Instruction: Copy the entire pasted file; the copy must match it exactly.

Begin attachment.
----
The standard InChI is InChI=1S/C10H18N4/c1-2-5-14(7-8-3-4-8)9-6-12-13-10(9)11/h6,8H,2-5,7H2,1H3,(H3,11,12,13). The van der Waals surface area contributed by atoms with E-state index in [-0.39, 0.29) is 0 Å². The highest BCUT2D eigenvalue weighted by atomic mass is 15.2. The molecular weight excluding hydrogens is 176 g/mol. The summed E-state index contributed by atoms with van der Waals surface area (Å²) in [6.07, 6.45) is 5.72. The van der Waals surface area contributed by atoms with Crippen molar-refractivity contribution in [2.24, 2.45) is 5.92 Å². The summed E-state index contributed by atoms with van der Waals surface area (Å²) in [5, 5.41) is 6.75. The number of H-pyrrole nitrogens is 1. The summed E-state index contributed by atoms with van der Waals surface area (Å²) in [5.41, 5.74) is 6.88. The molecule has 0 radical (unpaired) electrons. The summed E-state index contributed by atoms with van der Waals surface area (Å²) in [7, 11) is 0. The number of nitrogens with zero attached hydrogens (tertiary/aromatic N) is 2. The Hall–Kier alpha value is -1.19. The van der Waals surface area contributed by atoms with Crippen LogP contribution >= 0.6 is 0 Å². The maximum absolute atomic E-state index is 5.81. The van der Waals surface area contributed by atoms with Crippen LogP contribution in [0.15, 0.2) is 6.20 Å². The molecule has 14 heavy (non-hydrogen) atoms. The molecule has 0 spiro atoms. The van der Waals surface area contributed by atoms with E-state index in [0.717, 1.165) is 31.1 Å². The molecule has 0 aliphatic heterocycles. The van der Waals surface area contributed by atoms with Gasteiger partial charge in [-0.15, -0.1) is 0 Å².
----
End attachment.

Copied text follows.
The standard InChI is InChI=1S/C10H18N4/c1-2-5-14(7-8-3-4-8)9-6-12-13-10(9)11/h6,8H,2-5,7H2,1H3,(H3,11,12,13). The van der Waals surface area contributed by atoms with E-state index in [-0.39, 0.29) is 0 Å². The highest BCUT2D eigenvalue weighted by atomic mass is 15.2. The molecular weight excluding hydrogens is 176 g/mol. The summed E-state index contributed by atoms with van der Waals surface area (Å²) in [6.07, 6.45) is 5.72. The van der Waals surface area contributed by atoms with Crippen molar-refractivity contribution in [2.24, 2.45) is 5.92 Å². The summed E-state index contributed by atoms with van der Waals surface area (Å²) in [5, 5.41) is 6.75. The number of H-pyrrole nitrogens is 1. The summed E-state index contributed by atoms with van der Waals surface area (Å²) in [5.41, 5.74) is 6.88. The molecule has 0 radical (unpaired) electrons. The summed E-state index contributed by atoms with van der Waals surface area (Å²) in [7, 11) is 0. The number of nitrogens with zero attached hydrogens (tertiary/aromatic N) is 2. The Hall–Kier alpha value is -1.19. The van der Waals surface area contributed by atoms with Crippen LogP contribution >= 0.6 is 0 Å². The maximum absolute atomic E-state index is 5.81. The van der Waals surface area contributed by atoms with Crippen LogP contribution in [0.15, 0.2) is 6.20 Å². The molecule has 14 heavy (non-hydrogen) atoms. The molecule has 0 spiro atoms. The van der Waals surface area contributed by atoms with E-state index in [0.717, 1.165) is 31.1 Å². The molecule has 0 aliphatic heterocycles. The van der Waals surface area contributed by atoms with Gasteiger partial charge in [-0.15, -0.1) is 0 Å².